What to tell school: Auditory defensive

My 5 year displayed some pretty intense symptoms with regard to the auditory defensiveness earlier in life and it made life pretty difficult for him and for me to, mostly because for a while I just could not understand why he was miserable and screaming and crying and retreating all the time.


Once I identified the problem as did someone at the pediatrician's office, I just adapted life to fit his ways. I never got him formally evaluated because just the thought of taking him into an office building/hospital, seemed like unnecessary torture for him. There were times when the people at the pediatrician would actually come outside to the courtyard to take my son's temp. and listen to his breathing and only make him come in at the last second, it was that bad. (the lights were also an issue, but much less). Nobody wanted to hear the screaming.

Anyhow, his symptoms were reduced in time. He still had a hard time at preschool/daycare, but some of that was because they were narrow minded and would not do what I suggested and what a psychologist who came to observe also suggested. Their solution was to stick him in time out all the time. I had given them many ideas that would prevent problems and were not difficult. Things that would be great for all young kids. But people get stuck in their ways. He still hears noises that just about nobody else can hear. He gets so annoyed by sounds around us all that most of us are not even registering. The sounds of flushing toilets are scary. Public toilets, freak him out. He often covers his ears. Some common sounds make his body stiffen in shock. He has a rough time at birthday parties and will isolate himself away from the crowd of fun. He just started kindergarten. I am worried.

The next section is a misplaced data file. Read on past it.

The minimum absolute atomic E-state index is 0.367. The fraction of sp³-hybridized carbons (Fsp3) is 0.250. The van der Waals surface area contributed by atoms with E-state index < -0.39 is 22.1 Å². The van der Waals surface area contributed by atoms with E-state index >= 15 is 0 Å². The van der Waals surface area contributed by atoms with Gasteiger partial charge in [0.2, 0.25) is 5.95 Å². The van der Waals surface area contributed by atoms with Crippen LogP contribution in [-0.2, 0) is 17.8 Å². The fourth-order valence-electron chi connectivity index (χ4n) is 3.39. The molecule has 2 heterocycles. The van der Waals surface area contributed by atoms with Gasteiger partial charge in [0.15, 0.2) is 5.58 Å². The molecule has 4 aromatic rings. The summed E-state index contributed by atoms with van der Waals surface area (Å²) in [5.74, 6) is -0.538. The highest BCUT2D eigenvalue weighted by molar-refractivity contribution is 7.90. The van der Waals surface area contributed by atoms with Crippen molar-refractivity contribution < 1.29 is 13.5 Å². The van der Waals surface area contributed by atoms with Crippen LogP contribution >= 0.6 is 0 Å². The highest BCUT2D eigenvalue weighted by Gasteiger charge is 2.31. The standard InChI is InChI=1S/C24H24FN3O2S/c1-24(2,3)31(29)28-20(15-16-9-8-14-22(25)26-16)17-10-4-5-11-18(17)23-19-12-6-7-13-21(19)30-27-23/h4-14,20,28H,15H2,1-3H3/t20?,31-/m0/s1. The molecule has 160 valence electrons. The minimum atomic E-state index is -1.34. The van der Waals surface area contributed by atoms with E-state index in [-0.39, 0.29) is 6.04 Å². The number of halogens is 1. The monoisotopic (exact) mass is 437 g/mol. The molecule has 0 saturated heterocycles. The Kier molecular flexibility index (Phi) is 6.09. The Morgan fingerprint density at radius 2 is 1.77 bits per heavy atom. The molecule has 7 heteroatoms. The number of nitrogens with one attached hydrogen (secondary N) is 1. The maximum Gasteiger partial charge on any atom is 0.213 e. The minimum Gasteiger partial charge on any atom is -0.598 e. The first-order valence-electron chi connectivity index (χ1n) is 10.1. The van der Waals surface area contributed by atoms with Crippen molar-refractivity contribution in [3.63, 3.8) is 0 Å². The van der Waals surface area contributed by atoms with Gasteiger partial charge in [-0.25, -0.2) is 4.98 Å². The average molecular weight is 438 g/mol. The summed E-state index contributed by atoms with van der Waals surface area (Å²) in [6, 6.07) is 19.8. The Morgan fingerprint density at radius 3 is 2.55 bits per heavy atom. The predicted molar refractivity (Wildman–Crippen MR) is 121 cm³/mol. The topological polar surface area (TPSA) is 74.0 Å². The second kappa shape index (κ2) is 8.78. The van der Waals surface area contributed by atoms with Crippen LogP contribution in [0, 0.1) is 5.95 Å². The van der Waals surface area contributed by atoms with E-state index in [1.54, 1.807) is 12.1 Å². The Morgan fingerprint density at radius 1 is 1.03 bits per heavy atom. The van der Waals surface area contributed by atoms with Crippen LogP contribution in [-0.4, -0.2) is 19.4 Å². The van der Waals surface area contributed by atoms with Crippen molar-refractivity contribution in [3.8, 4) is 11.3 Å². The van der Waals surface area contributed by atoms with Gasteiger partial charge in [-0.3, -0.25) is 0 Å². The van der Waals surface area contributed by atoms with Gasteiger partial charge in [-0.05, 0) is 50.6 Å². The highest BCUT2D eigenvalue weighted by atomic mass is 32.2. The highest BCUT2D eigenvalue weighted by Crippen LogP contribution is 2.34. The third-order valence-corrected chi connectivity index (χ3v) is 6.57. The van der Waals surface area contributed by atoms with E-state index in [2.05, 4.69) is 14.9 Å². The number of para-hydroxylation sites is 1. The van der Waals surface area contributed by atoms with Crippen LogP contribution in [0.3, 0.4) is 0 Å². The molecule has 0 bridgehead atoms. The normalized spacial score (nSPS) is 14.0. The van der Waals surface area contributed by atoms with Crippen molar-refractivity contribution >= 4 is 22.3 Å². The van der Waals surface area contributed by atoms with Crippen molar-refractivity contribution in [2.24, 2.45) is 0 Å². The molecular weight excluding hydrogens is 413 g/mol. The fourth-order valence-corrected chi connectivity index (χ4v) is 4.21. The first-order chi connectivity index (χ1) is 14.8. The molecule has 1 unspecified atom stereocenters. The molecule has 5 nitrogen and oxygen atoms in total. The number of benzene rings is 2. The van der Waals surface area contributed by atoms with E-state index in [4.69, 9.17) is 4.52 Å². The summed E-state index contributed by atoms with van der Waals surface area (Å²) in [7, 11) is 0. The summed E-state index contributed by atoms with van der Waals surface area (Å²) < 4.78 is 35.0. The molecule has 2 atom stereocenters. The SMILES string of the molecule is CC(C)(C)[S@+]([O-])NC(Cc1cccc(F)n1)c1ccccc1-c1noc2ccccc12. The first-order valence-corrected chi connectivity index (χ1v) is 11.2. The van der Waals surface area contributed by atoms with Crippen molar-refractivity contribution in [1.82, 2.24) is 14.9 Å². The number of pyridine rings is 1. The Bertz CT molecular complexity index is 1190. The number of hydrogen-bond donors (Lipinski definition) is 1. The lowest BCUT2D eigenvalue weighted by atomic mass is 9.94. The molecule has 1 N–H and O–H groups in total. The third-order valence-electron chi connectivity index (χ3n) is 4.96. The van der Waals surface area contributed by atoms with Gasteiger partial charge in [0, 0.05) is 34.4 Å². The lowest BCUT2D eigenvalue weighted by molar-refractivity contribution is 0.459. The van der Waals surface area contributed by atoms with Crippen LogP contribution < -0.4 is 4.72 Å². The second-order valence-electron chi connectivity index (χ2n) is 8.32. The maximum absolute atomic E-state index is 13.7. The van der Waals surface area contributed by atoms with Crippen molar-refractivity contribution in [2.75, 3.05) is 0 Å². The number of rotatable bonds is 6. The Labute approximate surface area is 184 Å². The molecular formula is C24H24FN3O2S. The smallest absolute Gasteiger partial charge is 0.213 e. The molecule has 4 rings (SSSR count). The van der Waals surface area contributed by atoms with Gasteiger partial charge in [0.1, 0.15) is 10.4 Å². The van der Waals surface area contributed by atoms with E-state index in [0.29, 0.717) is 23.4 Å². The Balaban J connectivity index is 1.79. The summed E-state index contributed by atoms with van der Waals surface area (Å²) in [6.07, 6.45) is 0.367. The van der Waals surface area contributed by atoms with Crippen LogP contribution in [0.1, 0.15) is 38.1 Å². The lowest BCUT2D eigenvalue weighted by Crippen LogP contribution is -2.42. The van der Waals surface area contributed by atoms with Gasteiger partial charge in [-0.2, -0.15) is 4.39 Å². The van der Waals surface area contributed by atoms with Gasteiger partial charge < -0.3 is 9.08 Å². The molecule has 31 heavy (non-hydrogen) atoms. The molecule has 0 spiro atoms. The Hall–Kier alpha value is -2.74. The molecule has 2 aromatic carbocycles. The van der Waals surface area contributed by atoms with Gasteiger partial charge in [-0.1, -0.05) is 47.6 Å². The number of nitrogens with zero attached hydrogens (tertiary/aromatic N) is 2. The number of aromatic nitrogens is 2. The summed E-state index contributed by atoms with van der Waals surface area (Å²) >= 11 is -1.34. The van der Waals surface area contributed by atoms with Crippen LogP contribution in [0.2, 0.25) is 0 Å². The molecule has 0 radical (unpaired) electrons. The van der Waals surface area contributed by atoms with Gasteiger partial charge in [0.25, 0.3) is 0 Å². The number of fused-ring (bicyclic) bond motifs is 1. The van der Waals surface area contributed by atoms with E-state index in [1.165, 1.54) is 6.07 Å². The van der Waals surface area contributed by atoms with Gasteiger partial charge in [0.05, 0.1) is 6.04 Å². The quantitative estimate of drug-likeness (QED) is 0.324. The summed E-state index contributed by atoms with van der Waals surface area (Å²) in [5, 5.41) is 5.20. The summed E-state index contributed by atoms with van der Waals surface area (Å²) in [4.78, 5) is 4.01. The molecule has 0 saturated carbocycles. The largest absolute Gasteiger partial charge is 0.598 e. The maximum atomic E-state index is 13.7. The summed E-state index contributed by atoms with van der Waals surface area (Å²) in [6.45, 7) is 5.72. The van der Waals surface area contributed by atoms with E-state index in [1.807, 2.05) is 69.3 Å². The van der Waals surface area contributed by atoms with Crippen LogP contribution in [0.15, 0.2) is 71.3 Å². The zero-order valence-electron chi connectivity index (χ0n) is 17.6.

I have not told the school about this issue. I don't want him stigmatized. I want him to have a chance to just be perfectly normal. Of course, luck would have it that right before school started a major construction project started about 300 feet from his school, right by where his class is. I know the noise is going to be an ongoing issue.

Most people worry about what if their child cannot hear well enough, but here I am with a child who hears too too well. I wonder what the point would be of telling his school.

Comments for What to tell school: Auditory defensive

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Nov 15, 2009
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Be an advocate
by: Anonymous